Intellectual Property and Access to Essential Medicines
Elgar Intellectual Property and Global Development series
Edited by Obijiofor Aginam, John Harrington and Peter K. Yu
Chapter 11: The global governance of HIV/AIDS and the rugged road ahead: An epilogue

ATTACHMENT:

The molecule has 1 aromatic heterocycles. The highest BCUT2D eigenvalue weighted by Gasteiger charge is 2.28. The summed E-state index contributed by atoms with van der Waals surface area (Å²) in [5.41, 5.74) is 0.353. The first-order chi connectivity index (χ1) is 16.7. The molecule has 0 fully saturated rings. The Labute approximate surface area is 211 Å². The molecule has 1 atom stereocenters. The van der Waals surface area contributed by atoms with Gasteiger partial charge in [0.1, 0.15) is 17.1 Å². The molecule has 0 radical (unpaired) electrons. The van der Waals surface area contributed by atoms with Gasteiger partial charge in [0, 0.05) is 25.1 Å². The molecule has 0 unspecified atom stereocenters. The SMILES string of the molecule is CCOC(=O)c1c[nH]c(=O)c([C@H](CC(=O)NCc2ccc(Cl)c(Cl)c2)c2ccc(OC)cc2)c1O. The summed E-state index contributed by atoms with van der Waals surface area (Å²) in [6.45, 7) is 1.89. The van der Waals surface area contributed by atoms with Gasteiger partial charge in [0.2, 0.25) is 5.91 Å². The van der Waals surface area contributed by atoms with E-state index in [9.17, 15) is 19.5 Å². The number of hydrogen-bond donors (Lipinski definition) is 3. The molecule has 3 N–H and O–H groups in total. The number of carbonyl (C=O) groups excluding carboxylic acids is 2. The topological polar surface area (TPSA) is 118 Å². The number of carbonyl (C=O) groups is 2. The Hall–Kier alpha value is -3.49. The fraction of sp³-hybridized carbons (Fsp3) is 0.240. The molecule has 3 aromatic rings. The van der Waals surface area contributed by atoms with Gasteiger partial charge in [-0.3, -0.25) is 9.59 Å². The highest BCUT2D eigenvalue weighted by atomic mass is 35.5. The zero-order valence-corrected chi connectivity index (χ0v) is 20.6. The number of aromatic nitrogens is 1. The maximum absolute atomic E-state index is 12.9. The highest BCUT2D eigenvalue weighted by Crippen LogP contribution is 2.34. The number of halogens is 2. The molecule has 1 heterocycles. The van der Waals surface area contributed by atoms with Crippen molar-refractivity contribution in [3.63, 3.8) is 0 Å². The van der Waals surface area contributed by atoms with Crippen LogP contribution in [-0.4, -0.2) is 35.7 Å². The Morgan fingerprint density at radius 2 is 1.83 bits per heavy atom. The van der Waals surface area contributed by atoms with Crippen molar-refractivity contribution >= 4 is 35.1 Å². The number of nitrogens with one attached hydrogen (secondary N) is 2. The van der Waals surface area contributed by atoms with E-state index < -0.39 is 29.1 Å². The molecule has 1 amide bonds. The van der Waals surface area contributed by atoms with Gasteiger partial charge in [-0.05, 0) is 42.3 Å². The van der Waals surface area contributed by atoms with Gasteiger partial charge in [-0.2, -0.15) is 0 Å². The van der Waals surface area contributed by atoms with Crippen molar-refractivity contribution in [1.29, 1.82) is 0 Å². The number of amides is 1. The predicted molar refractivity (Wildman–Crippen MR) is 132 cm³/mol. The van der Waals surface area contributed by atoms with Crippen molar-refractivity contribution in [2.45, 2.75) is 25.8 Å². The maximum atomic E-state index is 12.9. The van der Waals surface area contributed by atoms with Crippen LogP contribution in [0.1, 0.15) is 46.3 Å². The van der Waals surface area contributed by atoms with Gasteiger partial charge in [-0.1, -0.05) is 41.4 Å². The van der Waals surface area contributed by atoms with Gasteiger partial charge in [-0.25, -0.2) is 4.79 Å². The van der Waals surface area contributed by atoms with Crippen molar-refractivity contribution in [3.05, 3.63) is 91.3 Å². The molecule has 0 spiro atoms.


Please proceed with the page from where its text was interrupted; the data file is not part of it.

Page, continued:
Since its discovery more than three decades ago, AIDS has grown from a disease afflicting only a small portion of the world’s population to one having major deleterious effects on an ever-growing number of people. To date, over 30 million adults and about 2.5 million children have been infected with the disease (UNAIDS, 2010, p. 180). Another 25 million have died owing to the infection (The Economist, 2011). If we count family members, loved ones and the numerous professionals and volunteers who cared for the infected, HIV/AIDS has disturbed the lives of an incalculable number of individuals and communities from around the world. Yet, despite the gravity of this public health crisis and the many dedicated responses, we are still nowhere close to finding a solution to containing, if not curing, the disease. As the Joint United Nations Programme on HIV/AIDS (UNAIDS) lamented in its latest report, about two-thirds of the estimated 15 million people living with HIV in less developed countries have no access to affordable life-saving medications (UNAIDS, 2010, p. 7). Such limited access has renewed fears that the disease will continue to plague the globe for decades to come. In the past two decades, a global governance structure has slowly emerged to address the HIV/AIDS crisis. From programs developed by the World Health Organization (WHO) to the ongoing negotiations in the Doha Development Round of Trade Negotiations (Doha Round) at the World Trade Organization (WTO), governments have worked closely to confront the crisis head-on.
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